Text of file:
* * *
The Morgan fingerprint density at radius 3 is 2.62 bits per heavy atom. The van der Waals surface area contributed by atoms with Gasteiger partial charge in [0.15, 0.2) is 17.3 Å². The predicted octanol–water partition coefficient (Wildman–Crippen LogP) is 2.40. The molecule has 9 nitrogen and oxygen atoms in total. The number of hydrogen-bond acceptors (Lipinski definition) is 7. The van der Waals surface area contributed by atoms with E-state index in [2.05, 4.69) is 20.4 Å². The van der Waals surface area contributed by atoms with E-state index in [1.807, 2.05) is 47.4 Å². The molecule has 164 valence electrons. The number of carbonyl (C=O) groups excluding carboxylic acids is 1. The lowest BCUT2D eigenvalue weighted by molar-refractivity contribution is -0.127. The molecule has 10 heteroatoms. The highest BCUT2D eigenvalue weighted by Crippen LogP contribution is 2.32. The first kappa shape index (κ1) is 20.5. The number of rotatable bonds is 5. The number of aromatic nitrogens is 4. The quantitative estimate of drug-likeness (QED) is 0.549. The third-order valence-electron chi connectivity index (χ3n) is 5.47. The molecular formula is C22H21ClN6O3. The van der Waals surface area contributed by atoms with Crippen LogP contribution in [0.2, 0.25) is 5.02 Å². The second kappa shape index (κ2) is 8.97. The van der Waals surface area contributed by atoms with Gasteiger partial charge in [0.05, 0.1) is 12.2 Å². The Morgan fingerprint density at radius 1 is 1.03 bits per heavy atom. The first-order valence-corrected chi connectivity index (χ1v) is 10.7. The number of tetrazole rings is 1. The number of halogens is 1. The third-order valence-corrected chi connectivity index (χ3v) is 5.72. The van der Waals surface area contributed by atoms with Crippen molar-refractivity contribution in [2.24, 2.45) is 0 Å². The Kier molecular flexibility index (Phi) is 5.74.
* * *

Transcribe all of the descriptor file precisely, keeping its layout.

The Morgan fingerprint density at radius 3 is 2.62 bits per heavy atom. The van der Waals surface area contributed by atoms with Gasteiger partial charge in [0.15, 0.2) is 17.3 Å². The predicted octanol–water partition coefficient (Wildman–Crippen LogP) is 2.40. The molecule has 9 nitrogen and oxygen atoms in total. The number of hydrogen-bond acceptors (Lipinski definition) is 7. The van der Waals surface area contributed by atoms with E-state index in [2.05, 4.69) is 20.4 Å². The van der Waals surface area contributed by atoms with E-state index in [1.807, 2.05) is 47.4 Å². The molecule has 164 valence electrons. The number of carbonyl (C=O) groups excluding carboxylic acids is 1. The lowest BCUT2D eigenvalue weighted by molar-refractivity contribution is -0.127. The molecule has 10 heteroatoms. The highest BCUT2D eigenvalue weighted by Crippen LogP contribution is 2.32. The first kappa shape index (κ1) is 20.5. The number of rotatable bonds is 5. The number of aromatic nitrogens is 4. The quantitative estimate of drug-likeness (QED) is 0.549. The third-order valence-electron chi connectivity index (χ3n) is 5.47. The molecular formula is C22H21ClN6O3. The van der Waals surface area contributed by atoms with Crippen LogP contribution in [0.2, 0.25) is 5.02 Å². The second kappa shape index (κ2) is 8.97. The van der Waals surface area contributed by atoms with Gasteiger partial charge in [0.05, 0.1) is 12.2 Å². The Morgan fingerprint density at radius 1 is 1.03 bits per heavy atom. The first-order valence-corrected chi connectivity index (χ1v) is 10.7. The number of tetrazole rings is 1. The number of halogens is 1. The third-order valence-corrected chi connectivity index (χ3v) is 5.72. The van der Waals surface area contributed by atoms with Crippen molar-refractivity contribution in [2.24, 2.45) is 0 Å². The Kier molecular flexibility index (Phi) is 5.74.